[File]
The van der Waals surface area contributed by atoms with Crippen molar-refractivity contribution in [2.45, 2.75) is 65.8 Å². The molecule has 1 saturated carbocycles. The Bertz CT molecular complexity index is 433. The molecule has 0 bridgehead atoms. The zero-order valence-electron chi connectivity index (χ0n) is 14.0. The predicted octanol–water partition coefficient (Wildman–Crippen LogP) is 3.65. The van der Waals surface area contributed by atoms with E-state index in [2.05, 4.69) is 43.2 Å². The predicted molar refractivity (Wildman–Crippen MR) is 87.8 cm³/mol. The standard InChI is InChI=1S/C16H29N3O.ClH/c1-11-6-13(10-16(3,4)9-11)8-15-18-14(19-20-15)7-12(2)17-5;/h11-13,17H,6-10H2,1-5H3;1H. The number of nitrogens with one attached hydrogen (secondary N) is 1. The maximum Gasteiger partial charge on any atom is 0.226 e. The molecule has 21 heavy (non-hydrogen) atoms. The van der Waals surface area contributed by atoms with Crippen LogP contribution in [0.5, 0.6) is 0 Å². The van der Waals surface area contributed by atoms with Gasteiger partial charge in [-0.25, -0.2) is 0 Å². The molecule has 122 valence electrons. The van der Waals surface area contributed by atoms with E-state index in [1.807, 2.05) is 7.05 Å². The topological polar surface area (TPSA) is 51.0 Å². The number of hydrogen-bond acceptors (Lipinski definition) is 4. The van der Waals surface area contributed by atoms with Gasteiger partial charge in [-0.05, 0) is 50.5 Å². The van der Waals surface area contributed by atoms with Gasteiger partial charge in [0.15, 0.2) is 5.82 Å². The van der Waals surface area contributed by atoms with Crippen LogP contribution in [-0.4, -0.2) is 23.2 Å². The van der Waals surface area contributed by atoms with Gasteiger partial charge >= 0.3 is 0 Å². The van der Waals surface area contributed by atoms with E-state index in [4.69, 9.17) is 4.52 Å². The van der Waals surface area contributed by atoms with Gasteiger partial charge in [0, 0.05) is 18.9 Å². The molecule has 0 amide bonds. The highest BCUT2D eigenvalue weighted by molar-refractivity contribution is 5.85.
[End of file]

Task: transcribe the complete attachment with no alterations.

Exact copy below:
The van der Waals surface area contributed by atoms with Crippen molar-refractivity contribution in [2.45, 2.75) is 65.8 Å². The molecule has 1 saturated carbocycles. The Bertz CT molecular complexity index is 433. The molecule has 0 bridgehead atoms. The zero-order valence-electron chi connectivity index (χ0n) is 14.0. The predicted octanol–water partition coefficient (Wildman–Crippen LogP) is 3.65. The van der Waals surface area contributed by atoms with E-state index in [2.05, 4.69) is 43.2 Å². The predicted molar refractivity (Wildman–Crippen MR) is 87.8 cm³/mol. The standard InChI is InChI=1S/C16H29N3O.ClH/c1-11-6-13(10-16(3,4)9-11)8-15-18-14(19-20-15)7-12(2)17-5;/h11-13,17H,6-10H2,1-5H3;1H. The number of nitrogens with one attached hydrogen (secondary N) is 1. The maximum Gasteiger partial charge on any atom is 0.226 e. The molecule has 21 heavy (non-hydrogen) atoms. The van der Waals surface area contributed by atoms with Crippen LogP contribution in [0.5, 0.6) is 0 Å². The van der Waals surface area contributed by atoms with Gasteiger partial charge in [-0.25, -0.2) is 0 Å². The molecule has 122 valence electrons. The van der Waals surface area contributed by atoms with E-state index in [1.807, 2.05) is 7.05 Å². The topological polar surface area (TPSA) is 51.0 Å². The number of hydrogen-bond acceptors (Lipinski definition) is 4. The van der Waals surface area contributed by atoms with Gasteiger partial charge in [-0.05, 0) is 50.5 Å². The van der Waals surface area contributed by atoms with Gasteiger partial charge in [0.15, 0.2) is 5.82 Å². The van der Waals surface area contributed by atoms with Crippen LogP contribution in [-0.4, -0.2) is 23.2 Å². The van der Waals surface area contributed by atoms with Gasteiger partial charge >= 0.3 is 0 Å². The van der Waals surface area contributed by atoms with E-state index in [4.69, 9.17) is 4.52 Å². The van der Waals surface area contributed by atoms with Gasteiger partial charge in [0, 0.05) is 18.9 Å². The molecule has 0 amide bonds. The highest BCUT2D eigenvalue weighted by molar-refractivity contribution is 5.85.